From Karachi to Kenjhar – exploring lower Sindh’s exquiste monuments

This post first appeared here.

BY: DR M. BILAL HASSAN, M.B.B.S., BATCH XIV
PHOTO CREDITS: AUTHOR

Sindh is not exactly the place that comes to mind when you think about taking a short trip within the country.

The province has been conquered and ruled by many emperors including those from the glorious Indus Valley civilisation, the Arabs and more recently the Kalhoras and Talpurs. Sindh is a goldmine for explorers and for those interested in history.

I set out to explore the 140 kilometres long historical and heritage belt in lower Sindh — all the way from Karachi to Keenjhar Lake and was amazed to see how geographically diverse and unique each site was.

From the elaborately embellished royal tombs to the mystical Sufi shrines and glorious sites depicting Sindhi folklore, this short strip of land is packed with breathtaking sites.

I started my journey early on a Sunday morning. Traffic on the usually busy National Highway was sparse. Occasionally, I was overtaken by a colourful truck, adorned with art. The further inland I drove, the scantier and more scattered the population became. The landscape was quickly replaced by the more rural and rustic beauty of interior Sindh.

After driving for roughly an hour, I arrived at the first site on my historical expedition — the Chaukandi tombs. They are an astonishing collection of elaborately carved sandstone tombs belonging to the Jokhio and Baloch tribes dating back to the 13th-16th centuries. The tombs stretch for over 2.5 – 3 kilometres.

The tombs closest to the entrance were relatively better maintained and preserved than the more far off ones that were dilapidated and lying in a state of decay.

These were embellished with intricate designs and motifs. A guide I met on the site told me that tombs belonging to women were decorated with jewels and foliate designs, while those of men were embellished with swords and horses — symbols of war and power. It was interesting to know that the tombs have been on the tentative list for Unesco world heritage status since 1993.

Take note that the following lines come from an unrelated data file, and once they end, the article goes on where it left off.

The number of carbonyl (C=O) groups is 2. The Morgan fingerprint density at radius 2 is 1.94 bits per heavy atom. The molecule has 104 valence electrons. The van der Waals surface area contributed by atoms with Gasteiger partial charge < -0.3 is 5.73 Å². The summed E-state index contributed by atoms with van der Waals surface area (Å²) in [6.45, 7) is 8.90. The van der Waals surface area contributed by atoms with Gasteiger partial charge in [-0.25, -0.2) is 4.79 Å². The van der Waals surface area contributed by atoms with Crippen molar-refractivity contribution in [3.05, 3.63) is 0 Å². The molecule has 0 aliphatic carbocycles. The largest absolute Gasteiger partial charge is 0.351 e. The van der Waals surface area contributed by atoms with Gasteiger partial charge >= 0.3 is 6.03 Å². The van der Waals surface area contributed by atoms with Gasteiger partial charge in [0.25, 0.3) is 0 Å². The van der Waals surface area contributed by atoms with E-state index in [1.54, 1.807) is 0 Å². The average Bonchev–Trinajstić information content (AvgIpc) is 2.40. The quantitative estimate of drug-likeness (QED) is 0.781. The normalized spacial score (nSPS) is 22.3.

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One of the few tombs located underneath a chatri (canopy)
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Tombs at Chaukandi
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A young local boy posing for a picture near the entrance of Chaukandi tombs.

Located a short drive away from the Chaunkandi tombs is the ancient port city of Bhambore. According to archaeologists and historians, its origins date back to first century BC. Archaeological records reveal remnants of its three distinct periods: Parthian, Buddhist – Hindu and finally, Muslim. It is believed that Bhambore is also the site of the ancient port of Debal, where the Arab general Mohammed Bin Qasim landed in 711 AD.

In its heydey, Bhambore was a thriving and bustling port to which traders came from afar. Unfortunately, due to excessive water-logging and silt deposition on the banks of River Indus, Bhambore soon lost its utility as a port, with ruin eventually becoming the fate of this once mighty city.